Percutanious Disc Decompression

Percutaneous Disc Decompression procedure is indicated in patients who are suffering from pain, numbness or disability resulting from a bulging or herniated lumbar disk. Most often, these patients are presenting with pain in the lower back, which may be radiating into either leg and foot, or both, and is often associated with numbness. It is indicated in certain patients with low back pain only, after further diagnostic testing. Similarly, it may be appropriate in patients with leg pain only, resulting from an abnormal lumbar disk.

The appropriate diagnostic evaluation prior to this procedure will nearly always involve a cervical or lumbosacral spine MRI as well as complete history and physical examination. If the pain is limited to the lower back without obvious radiation into the legs, discography or injection of contrast dye into the disk to further elucidate the pain mechanism may be required. The extent of disk bulge or herniation must be modest, as large herniated disks may not respond well to this treatment. On the other hand, it should be noted that patients with small bulging or herniated disks may benefit more from this non-invasive treatment than from a surgical approach to treating their disk abnormality.

Nucleoplasty uses a coblation technology, which utilizes radiofrequency energy to ablate tissue inside the disk resulting in decompression of the disk and thermal alteration of the tissue. This effectively reduces the extent of disk protrusion, as well as desensitizing the disk itself. The resultant pain relief should be obvious within several days after the procedure and the pain associated with the procedure itself is quite minimal.

The procedure is done through a needle that is placed into the herniated disc after numbing the skin. Real time X-ray guidance is used to properly locate the needle tip inside the abnormal disk and contrast dye may be injected to confirm optimal placement. A wand is placed through the needle, to generate radio waves that dissolve excess disk tissue, reducing the size of the disk. This relieves the pressure in the disk and on adjacent nerves.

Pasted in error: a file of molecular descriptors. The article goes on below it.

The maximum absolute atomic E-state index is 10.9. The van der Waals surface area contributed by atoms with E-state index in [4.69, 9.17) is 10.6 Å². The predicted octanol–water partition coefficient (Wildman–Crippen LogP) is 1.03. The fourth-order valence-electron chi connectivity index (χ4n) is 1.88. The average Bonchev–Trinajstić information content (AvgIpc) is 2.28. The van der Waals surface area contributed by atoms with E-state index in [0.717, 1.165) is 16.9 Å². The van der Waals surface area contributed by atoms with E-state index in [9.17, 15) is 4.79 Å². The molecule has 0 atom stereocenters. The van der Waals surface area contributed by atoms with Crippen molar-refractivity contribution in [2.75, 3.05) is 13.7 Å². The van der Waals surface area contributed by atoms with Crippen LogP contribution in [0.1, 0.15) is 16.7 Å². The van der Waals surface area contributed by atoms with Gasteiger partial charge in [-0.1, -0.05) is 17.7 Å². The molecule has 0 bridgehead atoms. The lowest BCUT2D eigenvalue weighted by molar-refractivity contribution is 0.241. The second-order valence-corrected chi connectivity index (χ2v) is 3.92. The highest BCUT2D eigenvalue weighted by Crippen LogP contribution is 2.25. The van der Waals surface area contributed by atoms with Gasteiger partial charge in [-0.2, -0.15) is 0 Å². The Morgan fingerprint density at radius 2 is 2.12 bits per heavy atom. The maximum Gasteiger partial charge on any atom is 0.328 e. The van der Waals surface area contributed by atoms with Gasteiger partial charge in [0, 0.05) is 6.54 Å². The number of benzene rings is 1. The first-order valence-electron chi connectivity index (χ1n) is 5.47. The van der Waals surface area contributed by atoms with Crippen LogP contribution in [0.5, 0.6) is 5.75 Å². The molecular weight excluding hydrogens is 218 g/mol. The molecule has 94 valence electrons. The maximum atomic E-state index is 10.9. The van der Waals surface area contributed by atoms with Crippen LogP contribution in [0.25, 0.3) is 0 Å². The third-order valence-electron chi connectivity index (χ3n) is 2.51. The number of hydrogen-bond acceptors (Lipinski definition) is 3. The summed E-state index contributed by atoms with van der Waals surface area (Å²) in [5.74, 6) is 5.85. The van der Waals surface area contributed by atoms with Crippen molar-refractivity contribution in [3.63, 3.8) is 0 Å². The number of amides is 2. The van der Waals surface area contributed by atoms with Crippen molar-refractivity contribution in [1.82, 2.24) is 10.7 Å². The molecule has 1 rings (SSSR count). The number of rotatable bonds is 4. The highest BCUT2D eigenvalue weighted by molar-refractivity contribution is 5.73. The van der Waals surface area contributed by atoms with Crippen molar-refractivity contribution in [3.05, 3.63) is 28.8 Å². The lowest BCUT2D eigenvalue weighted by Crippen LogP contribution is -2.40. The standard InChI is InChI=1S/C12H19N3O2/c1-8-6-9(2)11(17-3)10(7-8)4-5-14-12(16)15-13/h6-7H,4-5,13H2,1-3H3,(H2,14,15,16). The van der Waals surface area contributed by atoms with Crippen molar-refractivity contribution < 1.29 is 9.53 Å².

This procedure is done on an outpatient basis with minimal recovery necessary and with very low incidence of complications. The result is disk decompression and pain relief, accomplished without surgical intervention and with far less opportunity for complication or need for rehabilitation.

DeKompressor technology reduces the herniated disc by removing tissue using a rotary action through a needle. This achieves similar results to Nucleoplasty, effectively creating a space or vacuum effect within the disc, pulling the herniation or bulge backward.

Hydrocision uses a probe placed through a needle which generates a high pressure water stream; effectively eating the internal disc material which is then removed through a separate port in the probe. The herniated disc is then decompressed.

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